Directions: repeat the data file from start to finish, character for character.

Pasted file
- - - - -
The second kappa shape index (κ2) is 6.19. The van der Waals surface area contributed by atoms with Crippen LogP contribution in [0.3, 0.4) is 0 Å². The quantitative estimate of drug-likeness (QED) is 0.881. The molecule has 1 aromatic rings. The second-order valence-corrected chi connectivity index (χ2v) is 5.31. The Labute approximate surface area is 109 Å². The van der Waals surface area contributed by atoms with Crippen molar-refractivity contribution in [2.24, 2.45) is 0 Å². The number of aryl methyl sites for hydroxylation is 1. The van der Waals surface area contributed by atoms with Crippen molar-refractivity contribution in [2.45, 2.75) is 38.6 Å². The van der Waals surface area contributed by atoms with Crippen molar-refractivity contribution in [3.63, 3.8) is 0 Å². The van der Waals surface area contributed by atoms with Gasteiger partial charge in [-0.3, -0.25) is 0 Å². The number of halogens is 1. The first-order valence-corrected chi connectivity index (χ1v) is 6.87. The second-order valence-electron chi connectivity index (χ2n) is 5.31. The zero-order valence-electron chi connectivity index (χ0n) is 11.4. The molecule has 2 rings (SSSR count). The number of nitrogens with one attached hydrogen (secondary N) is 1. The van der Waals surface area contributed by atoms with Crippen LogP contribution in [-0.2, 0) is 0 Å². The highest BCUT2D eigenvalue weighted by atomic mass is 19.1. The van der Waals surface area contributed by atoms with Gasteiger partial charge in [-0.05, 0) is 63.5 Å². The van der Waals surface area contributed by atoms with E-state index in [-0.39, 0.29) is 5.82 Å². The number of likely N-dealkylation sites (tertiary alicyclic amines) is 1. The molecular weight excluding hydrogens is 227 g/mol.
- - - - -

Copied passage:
The second kappa shape index (κ2) is 6.19. The van der Waals surface area contributed by atoms with Crippen LogP contribution in [0.3, 0.4) is 0 Å². The quantitative estimate of drug-likeness (QED) is 0.881. The molecule has 1 aromatic rings. The second-order valence-corrected chi connectivity index (χ2v) is 5.31. The Labute approximate surface area is 109 Å². The van der Waals surface area contributed by atoms with Crippen molar-refractivity contribution in [2.24, 2.45) is 0 Å². The number of aryl methyl sites for hydroxylation is 1. The van der Waals surface area contributed by atoms with Crippen molar-refractivity contribution in [2.45, 2.75) is 38.6 Å². The van der Waals surface area contributed by atoms with Crippen molar-refractivity contribution in [3.63, 3.8) is 0 Å². The van der Waals surface area contributed by atoms with Gasteiger partial charge in [-0.3, -0.25) is 0 Å². The number of halogens is 1. The first-order valence-corrected chi connectivity index (χ1v) is 6.87. The second-order valence-electron chi connectivity index (χ2n) is 5.31. The zero-order valence-electron chi connectivity index (χ0n) is 11.4. The molecule has 2 rings (SSSR count). The number of nitrogens with one attached hydrogen (secondary N) is 1. The van der Waals surface area contributed by atoms with Crippen LogP contribution in [-0.2, 0) is 0 Å². The highest BCUT2D eigenvalue weighted by atomic mass is 19.1. The van der Waals surface area contributed by atoms with Gasteiger partial charge in [-0.05, 0) is 63.5 Å². The van der Waals surface area contributed by atoms with E-state index in [-0.39, 0.29) is 5.82 Å². The number of likely N-dealkylation sites (tertiary alicyclic amines) is 1. The molecular weight excluding hydrogens is 227 g/mol.